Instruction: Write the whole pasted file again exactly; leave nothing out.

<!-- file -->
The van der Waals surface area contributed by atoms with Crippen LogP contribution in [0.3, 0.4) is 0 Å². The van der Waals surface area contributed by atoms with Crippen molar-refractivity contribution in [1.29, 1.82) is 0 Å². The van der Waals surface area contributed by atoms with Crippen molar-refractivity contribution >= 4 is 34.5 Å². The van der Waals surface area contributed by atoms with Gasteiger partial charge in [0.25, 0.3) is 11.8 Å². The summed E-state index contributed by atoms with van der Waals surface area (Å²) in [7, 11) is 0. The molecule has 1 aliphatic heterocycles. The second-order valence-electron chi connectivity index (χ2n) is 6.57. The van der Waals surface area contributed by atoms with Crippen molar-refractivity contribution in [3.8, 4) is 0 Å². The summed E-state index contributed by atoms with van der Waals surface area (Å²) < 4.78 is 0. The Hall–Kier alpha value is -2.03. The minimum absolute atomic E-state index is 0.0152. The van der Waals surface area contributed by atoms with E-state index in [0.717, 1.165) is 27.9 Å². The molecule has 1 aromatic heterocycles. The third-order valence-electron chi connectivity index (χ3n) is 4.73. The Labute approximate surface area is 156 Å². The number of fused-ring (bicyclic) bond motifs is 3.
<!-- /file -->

The van der Waals surface area contributed by atoms with Crippen LogP contribution in [0.3, 0.4) is 0 Å². The van der Waals surface area contributed by atoms with Crippen molar-refractivity contribution in [1.29, 1.82) is 0 Å². The van der Waals surface area contributed by atoms with Crippen molar-refractivity contribution >= 4 is 34.5 Å². The van der Waals surface area contributed by atoms with Gasteiger partial charge in [0.25, 0.3) is 11.8 Å². The summed E-state index contributed by atoms with van der Waals surface area (Å²) in [7, 11) is 0. The molecule has 1 aliphatic heterocycles. The second-order valence-electron chi connectivity index (χ2n) is 6.57. The van der Waals surface area contributed by atoms with Crippen molar-refractivity contribution in [3.8, 4) is 0 Å². The summed E-state index contributed by atoms with van der Waals surface area (Å²) < 4.78 is 0. The Hall–Kier alpha value is -2.03. The minimum absolute atomic E-state index is 0.0152. The van der Waals surface area contributed by atoms with E-state index in [0.717, 1.165) is 27.9 Å². The molecule has 1 aromatic heterocycles. The third-order valence-electron chi connectivity index (χ3n) is 4.73. The Labute approximate surface area is 156 Å². The number of fused-ring (bicyclic) bond motifs is 3.